Which is fair enough as far as it goes. Of course, with the rumored expansion of the playoffs to eighteen teams (out of twenty-nine) simply making the playoffs this year will be a quite low bar. But that’s not even all of it, so let’s push this question to something bigger than that: What would good, consistent play look like in a season when the club contested all four trophies available to it: the Supporter’s Shield, the MLS Cup, the US Open Cup, and now the Leagues Cup? Each of these trophies requires a different kind of consistency, as well as a different kind of quality, and together they make for a rather diverse measuring of the club and the team. It is one thing to suffer to secure a much needed point in Houston in July, another to tear off a run-of-form in a three or four week tournament, and still another to rise to the occasion against a second division team playing for nothing but guts and glory. With all of this and in all of this, what could consistency and quality look like?

3. MLS 3.5 or 4.0?

At the beginning of last season commissioner Don Garber suggested that MLS was settling into the second tier of the global soccer market. “When I think about our themes for the year,” he said then, “it’s really new facilities coming on, it’s the World Cup, it’s this incredible energy and success of our player development model and our investment in international player transfers and our success in player sales.” Most MLS clubs have built out a kind of institutional and infrastructural stability while generating a level of community energy and excitement to be destinations for both international and domestic players. At the same time, MLS is becoming a seller’s league, developing and moving players, again, both international and domestic, through the global transfer market.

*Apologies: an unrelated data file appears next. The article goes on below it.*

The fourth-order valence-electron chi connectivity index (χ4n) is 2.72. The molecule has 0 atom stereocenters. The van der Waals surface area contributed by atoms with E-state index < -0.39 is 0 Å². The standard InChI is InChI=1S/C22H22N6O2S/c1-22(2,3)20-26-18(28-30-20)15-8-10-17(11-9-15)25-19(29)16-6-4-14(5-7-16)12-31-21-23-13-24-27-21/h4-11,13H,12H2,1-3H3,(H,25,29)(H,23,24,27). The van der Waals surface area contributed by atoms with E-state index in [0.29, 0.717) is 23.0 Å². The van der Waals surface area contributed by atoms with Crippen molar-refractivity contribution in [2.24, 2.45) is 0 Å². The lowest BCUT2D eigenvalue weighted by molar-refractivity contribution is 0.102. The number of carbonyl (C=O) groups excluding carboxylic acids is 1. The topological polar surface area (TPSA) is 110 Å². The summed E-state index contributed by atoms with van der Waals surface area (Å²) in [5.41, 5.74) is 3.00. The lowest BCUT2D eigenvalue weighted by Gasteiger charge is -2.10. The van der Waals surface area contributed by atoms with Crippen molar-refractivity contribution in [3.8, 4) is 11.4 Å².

In this context, MLSxAppleTV+ is the biggest news of the off-season. The money and exposure and prestige the deal provides will go a long way to strengthen the league’s position as a destination and as a marketplace for players. The deal is also the satisfaction of much of the league’s recent rapid growth. Expansion into a geographically national league was a prerequisite of a big media deal, while that big media deal was one of the key promises on which much of the league’s speculative value was based. For whatever else it does for the fan experience, the finances are impressive: by some estimates the league’s previous media deal was worth about $65 million a year for the league, shared amongst clubs. This new deal will most likely be worth about $300 million a year. The league and clubs will be taking on more media production responsibilities, but still, that’s real money.

A less heralded bit of recent league news is the announced end of the Allocation Order. It is rightly hard to get too excited about the end of a rather arcane and for the casual fan uninteresting roster rule. But by getting rid of the Allocation Order the league is going against precedent. MLS has, in the past, attempted to solve its structural and organizational problems and limitations by adding more rules. When a problem arose, rather than rethink the system, an additional layer or mechanism was added, creating an incredibly complicated organization that often and in many ways works against itself. While MLS is, to say it again, a league committed to stability and parity, the finances of the AppleTV deal provide the league and clubs a level of financial security they have not had. Will this year be the beginning and hesitant stepping into a new version of MLS, where some of the tight constraints and rules are let go, or will the opportunity of the media deal become an occasion for simply more tinkering around the edges?